What you won’t get from a download, however, is any information about the composers and their music, which is fairly crucial for works of this sort. Nor do any alternative sources for downloading provide access to any notes: the iTunes versions don’t even allow you to copy the covers of the CDs and the version of the Nimbus CD on classicsonline, like the eMusic versions, offers only the cover shot.
Theclassicalshop offers the ability to download the booklets of notes for recordings of The Sixteen in similar repertoire on the Coro label. Best of all, Gimell, who offer their own downloads from their website, provide the full set of notes and CD inlays; until someone offers these Christ Church recordings with something similar, my recommendation of them in download form must be muted.
I could contact Nimbus and Metronome and request, as a reviewer, the relevant booklets, but that would be cheating – when reviewing a recording I like to put myself in the position of the potential purchaser as far as possible.
This is something to which eMusic and the companies who license their recordings to them need to give some serious thought: very few potential purchasers will know much, if anything, about this music – even I had to dig around to find some of the information which I have given above. Perhaps subscribers could opt to download the notes for the price of an extra track from their monthly allocation. Downloading is becoming an increasing reality for the record companies; if they don’t wish to offer the notes free of charge – and they have to earn a living like everyone else – why not charge a small extra fee to download them from the website?
The words of the ordinary of the mass, Gloria, Credo, etc., are easy enough to come by, but we really need to have the text of O rex gloriose, a Compline prayer to be numbered among the saints in glory:


O Rex gloriose inter sanctos tuos, qui semper es laudabilis et tamen ineffabilis: tu in nobis es, Domine, et nomen sanctum tuum invocatum est super nos: ne derelinqua nos, Deus noster ut in die judicii nos collocare digneris inter sanctos et electos tuos, Rex benedicte.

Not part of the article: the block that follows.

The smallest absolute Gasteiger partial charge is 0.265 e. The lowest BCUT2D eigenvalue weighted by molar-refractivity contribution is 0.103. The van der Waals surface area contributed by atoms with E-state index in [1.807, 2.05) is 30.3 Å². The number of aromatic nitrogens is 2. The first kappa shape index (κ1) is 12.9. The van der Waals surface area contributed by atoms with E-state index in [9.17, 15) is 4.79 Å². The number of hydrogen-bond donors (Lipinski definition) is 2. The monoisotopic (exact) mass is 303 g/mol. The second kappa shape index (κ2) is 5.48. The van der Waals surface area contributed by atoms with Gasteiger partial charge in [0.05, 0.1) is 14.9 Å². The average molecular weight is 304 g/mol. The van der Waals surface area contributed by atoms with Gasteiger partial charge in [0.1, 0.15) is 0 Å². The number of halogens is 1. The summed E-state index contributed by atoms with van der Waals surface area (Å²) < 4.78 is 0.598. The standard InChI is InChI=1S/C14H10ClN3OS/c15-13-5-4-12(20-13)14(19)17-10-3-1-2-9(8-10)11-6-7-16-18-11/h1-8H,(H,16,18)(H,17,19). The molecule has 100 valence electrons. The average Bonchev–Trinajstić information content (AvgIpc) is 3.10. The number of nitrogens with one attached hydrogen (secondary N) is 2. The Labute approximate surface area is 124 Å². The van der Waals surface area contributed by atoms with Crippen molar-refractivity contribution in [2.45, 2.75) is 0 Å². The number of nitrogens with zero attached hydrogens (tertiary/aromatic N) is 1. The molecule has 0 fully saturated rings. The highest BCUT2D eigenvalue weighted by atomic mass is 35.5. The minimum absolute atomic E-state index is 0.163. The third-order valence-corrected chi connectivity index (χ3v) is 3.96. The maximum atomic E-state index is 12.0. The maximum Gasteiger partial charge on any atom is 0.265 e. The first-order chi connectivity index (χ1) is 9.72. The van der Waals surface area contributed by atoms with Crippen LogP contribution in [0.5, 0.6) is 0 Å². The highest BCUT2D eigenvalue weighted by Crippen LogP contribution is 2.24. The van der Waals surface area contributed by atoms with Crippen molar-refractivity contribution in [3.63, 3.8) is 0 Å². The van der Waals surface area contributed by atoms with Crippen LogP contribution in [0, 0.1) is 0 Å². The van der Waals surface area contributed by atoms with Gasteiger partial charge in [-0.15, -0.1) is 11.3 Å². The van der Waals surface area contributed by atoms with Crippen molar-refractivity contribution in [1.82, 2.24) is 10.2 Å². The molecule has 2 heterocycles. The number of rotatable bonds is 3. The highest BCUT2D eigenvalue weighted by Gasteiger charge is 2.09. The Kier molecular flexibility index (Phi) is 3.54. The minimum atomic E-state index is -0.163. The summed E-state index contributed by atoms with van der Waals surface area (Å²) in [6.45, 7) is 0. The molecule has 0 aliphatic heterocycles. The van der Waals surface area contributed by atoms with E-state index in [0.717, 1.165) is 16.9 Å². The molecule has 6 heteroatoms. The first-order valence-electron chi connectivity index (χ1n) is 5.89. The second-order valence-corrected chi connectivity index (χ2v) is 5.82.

[O King of glory among your saints you are always to be praised, yet you are beyond any words that we may speak; you are within us, O Lord, and your holy name has been invoked to protect us: leave us not, our God, so that in the day of judgement you may graciously call us to be among your saints and chosen ones, O blessed King.]

In Primers, the prayer often follows Nunc dimittis and O bone Jesu, a favourite text with early Tudor composers (Fayrfax, etc.) In the Sarum Breviary, the form of the daily offices of the Roman rite most frequently employed in pre-Reformation England, it is prescribed as the antiphon to Nunc dimittis on the feast of the Holy Name.
The words of Jesu Christe and Videte manus meas, helpfully intoned before the openings of the Ashwell and Aston masses respectively are less important, but it would again be worthwhile to have these. Jesu Christe is the short respond at Prime in Paschaltide:
Jesu Christe, fili dei vivi, miserere nobis. Alleluia. Qui resurrexisti a mortuis, miserere nobis. Alleluia. Gloria Patri et Filio et Spiritui Sancto.

[O Jesus Christ, Son of the living God, have mercy upon us. Alleuia. You who rose from the dead, have mercy upon us. Alleluia. Glory be to the Father and to the Son and to the Holy Spirit.]


Videte manus meas repeats the words of the risen Jesus to his disciples, and particularly to ‘doubting’ Thomas:
Videte manus meas et pedes meos quia ego ipse sum, Alleluja, Alleluja.

[Behold my hands and my feet, for I am myself. Alleluia.]
These downloads come at a fraction of the cost of the discs – all thirteen tracks for little more than £3 from eMusic – but, even with the information that I have been able to offer, I must recommend all but the best-informed specialists in early sixteenth-century music to buy the CDs. (If, that is, the Metronome set is still available – it’s currently showing as out of stock, which may make the download the only option.)

Brian Wilson